Taxes suck.

Greg said...

About 10 years ago I read about a project to to pull some of the "hundreds" of logs off the bottom of Green Bay. The same thing was said at the time that the almost frozen water kept the logs in near pristine condition.

These logs, while they are exposed to the elements, are able to fight off decay and rot only because they are redwoods. A tree can take thousands of years to completely return from whence it came. For the first few hundred years after it hits the forest floor there is no noticeable change to the wood.

STAG said...

Interesting that you use shellac...a difficult finish to get right. In fact, I never did get it right. (I suspect I was sold shellac from old stock, or the humidity was too high, or the stars were not aligned.) I was shown a different finish by a fella who finished pianos...he could take an old Steinway which was alligatored and scratched to xxxxxx and would have it looking like new within a couple of days.

This is the way he did it and it is the way I still do it every couple of months when I have an old radio cabinet or carved table top to refinish before sending it back to auction.

I dip my hand in boiled linseed oil, and drizzle spar varnish on it. Rub it in with my bare hand. Rub it until it starts to get very slightly sticky, thats the finish starting to set up from the warmth of your hand. Then leave it until the next day, and repeat.

Doesn't take as long as you might think, and the oil helps the varnish to set up really quickly. The first coat should be heavy on the oil, the second heavy on the varnish, and the last a week later should be almost all oil. Dust is not a problem with this finish...in fact, a little dust helps fill the pores.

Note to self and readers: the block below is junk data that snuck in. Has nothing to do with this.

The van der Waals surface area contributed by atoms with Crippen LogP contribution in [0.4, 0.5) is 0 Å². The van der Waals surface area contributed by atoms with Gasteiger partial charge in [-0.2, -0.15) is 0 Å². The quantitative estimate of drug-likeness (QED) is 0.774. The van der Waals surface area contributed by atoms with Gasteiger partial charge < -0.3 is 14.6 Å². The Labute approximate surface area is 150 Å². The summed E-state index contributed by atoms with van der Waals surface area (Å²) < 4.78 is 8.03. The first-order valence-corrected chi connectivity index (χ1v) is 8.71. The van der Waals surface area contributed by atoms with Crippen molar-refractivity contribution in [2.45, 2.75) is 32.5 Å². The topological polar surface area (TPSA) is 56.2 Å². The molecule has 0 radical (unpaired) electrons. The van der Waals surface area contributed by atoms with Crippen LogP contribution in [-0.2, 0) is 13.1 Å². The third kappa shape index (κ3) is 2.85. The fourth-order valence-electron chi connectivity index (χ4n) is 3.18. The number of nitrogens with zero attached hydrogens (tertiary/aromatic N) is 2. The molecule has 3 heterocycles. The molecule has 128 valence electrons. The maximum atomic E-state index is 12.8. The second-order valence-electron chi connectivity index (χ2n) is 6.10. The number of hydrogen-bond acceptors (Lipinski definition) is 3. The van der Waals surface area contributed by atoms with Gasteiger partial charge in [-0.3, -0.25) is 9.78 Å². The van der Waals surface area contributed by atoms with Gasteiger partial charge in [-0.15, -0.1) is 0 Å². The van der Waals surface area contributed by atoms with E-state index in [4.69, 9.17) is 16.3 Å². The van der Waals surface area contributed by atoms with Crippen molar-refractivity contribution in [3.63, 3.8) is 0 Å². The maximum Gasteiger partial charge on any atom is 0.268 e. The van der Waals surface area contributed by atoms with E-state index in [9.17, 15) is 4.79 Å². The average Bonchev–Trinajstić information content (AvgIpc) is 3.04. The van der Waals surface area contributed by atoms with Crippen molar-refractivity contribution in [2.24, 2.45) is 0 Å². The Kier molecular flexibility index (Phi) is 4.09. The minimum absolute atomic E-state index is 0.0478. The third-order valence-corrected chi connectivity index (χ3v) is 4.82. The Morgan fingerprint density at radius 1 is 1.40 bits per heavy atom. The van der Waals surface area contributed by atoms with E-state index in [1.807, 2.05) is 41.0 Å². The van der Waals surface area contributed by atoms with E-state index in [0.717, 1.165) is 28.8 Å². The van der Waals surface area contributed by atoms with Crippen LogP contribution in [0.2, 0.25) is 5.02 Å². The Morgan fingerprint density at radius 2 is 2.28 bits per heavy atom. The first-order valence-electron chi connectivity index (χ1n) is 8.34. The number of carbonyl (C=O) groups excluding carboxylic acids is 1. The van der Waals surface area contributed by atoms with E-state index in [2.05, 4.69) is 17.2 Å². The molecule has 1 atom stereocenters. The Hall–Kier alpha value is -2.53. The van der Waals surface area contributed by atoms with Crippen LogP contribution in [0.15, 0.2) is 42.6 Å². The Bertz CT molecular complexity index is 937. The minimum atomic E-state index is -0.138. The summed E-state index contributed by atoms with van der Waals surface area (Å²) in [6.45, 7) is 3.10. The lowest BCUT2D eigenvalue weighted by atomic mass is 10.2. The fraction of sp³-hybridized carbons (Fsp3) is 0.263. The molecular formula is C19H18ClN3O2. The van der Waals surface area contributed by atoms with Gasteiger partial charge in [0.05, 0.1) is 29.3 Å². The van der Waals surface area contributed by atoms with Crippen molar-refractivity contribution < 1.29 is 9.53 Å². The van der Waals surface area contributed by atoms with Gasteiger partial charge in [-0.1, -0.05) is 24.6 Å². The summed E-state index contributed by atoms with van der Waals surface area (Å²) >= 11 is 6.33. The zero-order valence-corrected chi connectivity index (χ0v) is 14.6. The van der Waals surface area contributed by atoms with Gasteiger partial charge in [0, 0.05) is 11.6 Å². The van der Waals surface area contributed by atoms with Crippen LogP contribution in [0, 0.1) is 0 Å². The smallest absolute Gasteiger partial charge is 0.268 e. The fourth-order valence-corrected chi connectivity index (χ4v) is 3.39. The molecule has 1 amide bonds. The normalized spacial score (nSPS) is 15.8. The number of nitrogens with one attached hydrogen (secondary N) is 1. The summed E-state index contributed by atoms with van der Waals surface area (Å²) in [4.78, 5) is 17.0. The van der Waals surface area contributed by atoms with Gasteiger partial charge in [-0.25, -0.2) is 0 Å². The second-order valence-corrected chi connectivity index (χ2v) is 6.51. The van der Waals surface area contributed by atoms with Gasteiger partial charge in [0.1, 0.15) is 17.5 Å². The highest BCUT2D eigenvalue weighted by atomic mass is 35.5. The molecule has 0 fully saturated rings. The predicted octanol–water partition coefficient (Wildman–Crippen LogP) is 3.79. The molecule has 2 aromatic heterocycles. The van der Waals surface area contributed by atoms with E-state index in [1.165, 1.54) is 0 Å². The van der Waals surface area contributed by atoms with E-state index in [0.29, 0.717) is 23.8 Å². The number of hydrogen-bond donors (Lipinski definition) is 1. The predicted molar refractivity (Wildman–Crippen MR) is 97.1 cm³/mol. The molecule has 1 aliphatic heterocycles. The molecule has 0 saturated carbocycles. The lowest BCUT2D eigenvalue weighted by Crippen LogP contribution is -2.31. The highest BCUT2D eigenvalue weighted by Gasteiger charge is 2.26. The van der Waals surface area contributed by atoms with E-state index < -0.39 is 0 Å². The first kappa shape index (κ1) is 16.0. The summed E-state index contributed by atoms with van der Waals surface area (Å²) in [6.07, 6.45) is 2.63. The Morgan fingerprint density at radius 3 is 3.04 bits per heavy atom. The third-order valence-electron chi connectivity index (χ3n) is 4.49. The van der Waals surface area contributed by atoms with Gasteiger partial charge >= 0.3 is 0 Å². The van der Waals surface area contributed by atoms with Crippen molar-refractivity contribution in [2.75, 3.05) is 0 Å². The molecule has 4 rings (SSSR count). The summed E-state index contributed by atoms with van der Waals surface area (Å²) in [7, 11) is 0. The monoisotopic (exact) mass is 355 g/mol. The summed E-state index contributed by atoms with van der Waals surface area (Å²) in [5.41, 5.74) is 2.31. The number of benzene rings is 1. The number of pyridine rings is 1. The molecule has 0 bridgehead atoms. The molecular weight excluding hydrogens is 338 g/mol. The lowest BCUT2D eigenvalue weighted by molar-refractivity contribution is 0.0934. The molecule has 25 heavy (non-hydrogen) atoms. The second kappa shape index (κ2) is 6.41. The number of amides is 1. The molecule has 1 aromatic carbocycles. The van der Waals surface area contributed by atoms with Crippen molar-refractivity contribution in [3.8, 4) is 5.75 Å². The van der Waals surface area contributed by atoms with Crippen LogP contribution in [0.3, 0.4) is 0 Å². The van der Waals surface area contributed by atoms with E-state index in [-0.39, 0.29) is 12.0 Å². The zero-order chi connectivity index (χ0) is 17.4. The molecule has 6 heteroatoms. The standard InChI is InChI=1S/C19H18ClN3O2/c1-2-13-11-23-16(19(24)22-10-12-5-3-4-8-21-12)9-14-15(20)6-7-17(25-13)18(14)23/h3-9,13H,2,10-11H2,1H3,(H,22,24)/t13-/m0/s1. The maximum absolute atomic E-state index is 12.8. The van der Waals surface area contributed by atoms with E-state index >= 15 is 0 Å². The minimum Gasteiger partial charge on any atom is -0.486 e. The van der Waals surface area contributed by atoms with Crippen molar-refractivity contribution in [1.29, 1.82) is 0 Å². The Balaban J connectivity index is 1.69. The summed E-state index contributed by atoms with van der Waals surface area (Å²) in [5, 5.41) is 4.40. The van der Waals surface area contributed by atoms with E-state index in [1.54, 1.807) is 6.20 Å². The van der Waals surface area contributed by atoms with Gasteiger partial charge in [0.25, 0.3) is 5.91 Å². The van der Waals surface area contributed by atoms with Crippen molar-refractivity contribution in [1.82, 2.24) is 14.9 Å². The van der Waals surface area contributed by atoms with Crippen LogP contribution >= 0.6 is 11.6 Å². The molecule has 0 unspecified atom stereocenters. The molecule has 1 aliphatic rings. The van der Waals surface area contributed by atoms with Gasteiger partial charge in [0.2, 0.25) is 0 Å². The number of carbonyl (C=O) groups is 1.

You have to try it to believe it. But for hundred of years this simple hand rubbed finish has graced pianos and old woodwork, and it is a simple way to recover old varnish finishes on old furniture.

Is the shellac method a common one in built-in cabinetworking where you are? I think if you can get shellac to work, it certainly looks stunning.



There is nothing about this job you are doing which looks amaturish in any way Greg...and I am blown away by your stick-to-it-ivness. You are an inspiration.

Greg said...

Some friends of mine did have a spar varnish finish applied to the woodwork in their home. It looks very nice. I've always been under the impression, though, that shellac was the more common finish. In fact, they sheepishly admit that shellac would have been a more period appropriate finish. I'm not really sure.

I use shellac not only because I thought it was the appropriate finish, but also because I find it very easy to apply. I also know that the trim in my house was originally finished in shellac. It is alcohol based and strips off easily with alcohol and steel wool.

I was surprised when you wrote "a difficult finish to get right". Head over to The old House Web forum and ask others about their experience with shellac. Most will use words like "easy" and "forgiving". Perhaps you did get a bad batch.

Thanks for the compliments on the work. It does look nice in pictures.